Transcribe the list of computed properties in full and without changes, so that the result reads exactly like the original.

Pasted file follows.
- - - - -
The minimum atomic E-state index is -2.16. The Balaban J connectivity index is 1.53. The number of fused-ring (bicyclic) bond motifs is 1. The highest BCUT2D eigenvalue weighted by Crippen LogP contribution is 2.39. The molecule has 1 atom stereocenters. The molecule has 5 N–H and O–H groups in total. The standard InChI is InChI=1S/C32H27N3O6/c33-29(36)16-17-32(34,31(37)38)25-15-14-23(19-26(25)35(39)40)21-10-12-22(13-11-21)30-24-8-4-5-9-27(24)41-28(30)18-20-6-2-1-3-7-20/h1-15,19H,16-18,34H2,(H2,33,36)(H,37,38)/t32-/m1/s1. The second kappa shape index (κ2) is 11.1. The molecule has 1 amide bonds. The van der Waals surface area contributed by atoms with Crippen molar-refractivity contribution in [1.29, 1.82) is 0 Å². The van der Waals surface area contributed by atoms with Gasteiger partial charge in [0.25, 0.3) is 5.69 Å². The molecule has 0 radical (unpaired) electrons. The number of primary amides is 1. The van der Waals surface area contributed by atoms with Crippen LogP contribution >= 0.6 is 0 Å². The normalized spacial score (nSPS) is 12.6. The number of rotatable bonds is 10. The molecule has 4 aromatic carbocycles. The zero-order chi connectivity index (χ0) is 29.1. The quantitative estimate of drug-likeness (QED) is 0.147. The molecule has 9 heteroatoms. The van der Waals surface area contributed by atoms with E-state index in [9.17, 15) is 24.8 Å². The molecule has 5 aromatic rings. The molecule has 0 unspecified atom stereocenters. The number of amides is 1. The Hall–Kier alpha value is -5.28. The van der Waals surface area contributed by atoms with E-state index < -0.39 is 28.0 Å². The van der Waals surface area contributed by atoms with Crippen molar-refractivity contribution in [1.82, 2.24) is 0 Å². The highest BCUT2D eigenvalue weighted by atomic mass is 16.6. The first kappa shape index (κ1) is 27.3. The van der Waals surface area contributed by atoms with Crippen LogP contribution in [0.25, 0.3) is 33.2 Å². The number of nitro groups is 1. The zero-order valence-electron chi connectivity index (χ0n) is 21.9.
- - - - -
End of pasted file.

The minimum atomic E-state index is -2.16. The Balaban J connectivity index is 1.53. The number of fused-ring (bicyclic) bond motifs is 1. The highest BCUT2D eigenvalue weighted by Crippen LogP contribution is 2.39. The molecule has 1 atom stereocenters. The molecule has 5 N–H and O–H groups in total. The standard InChI is InChI=1S/C32H27N3O6/c33-29(36)16-17-32(34,31(37)38)25-15-14-23(19-26(25)35(39)40)21-10-12-22(13-11-21)30-24-8-4-5-9-27(24)41-28(30)18-20-6-2-1-3-7-20/h1-15,19H,16-18,34H2,(H2,33,36)(H,37,38)/t32-/m1/s1. The second kappa shape index (κ2) is 11.1. The molecule has 1 amide bonds. The van der Waals surface area contributed by atoms with Crippen molar-refractivity contribution in [1.29, 1.82) is 0 Å². The van der Waals surface area contributed by atoms with Gasteiger partial charge in [0.25, 0.3) is 5.69 Å². The molecule has 0 radical (unpaired) electrons. The number of primary amides is 1. The van der Waals surface area contributed by atoms with Crippen LogP contribution >= 0.6 is 0 Å². The normalized spacial score (nSPS) is 12.6. The number of rotatable bonds is 10. The molecule has 4 aromatic carbocycles. The zero-order chi connectivity index (χ0) is 29.1. The quantitative estimate of drug-likeness (QED) is 0.147. The molecule has 9 heteroatoms. The van der Waals surface area contributed by atoms with E-state index in [9.17, 15) is 24.8 Å². The molecule has 5 aromatic rings. The molecule has 0 unspecified atom stereocenters. The number of amides is 1. The Hall–Kier alpha value is -5.28. The van der Waals surface area contributed by atoms with E-state index < -0.39 is 28.0 Å². The van der Waals surface area contributed by atoms with Crippen molar-refractivity contribution in [1.82, 2.24) is 0 Å². The highest BCUT2D eigenvalue weighted by atomic mass is 16.6. The first kappa shape index (κ1) is 27.3. The van der Waals surface area contributed by atoms with Crippen LogP contribution in [0.25, 0.3) is 33.2 Å². The number of nitro groups is 1. The zero-order valence-electron chi connectivity index (χ0n) is 21.9.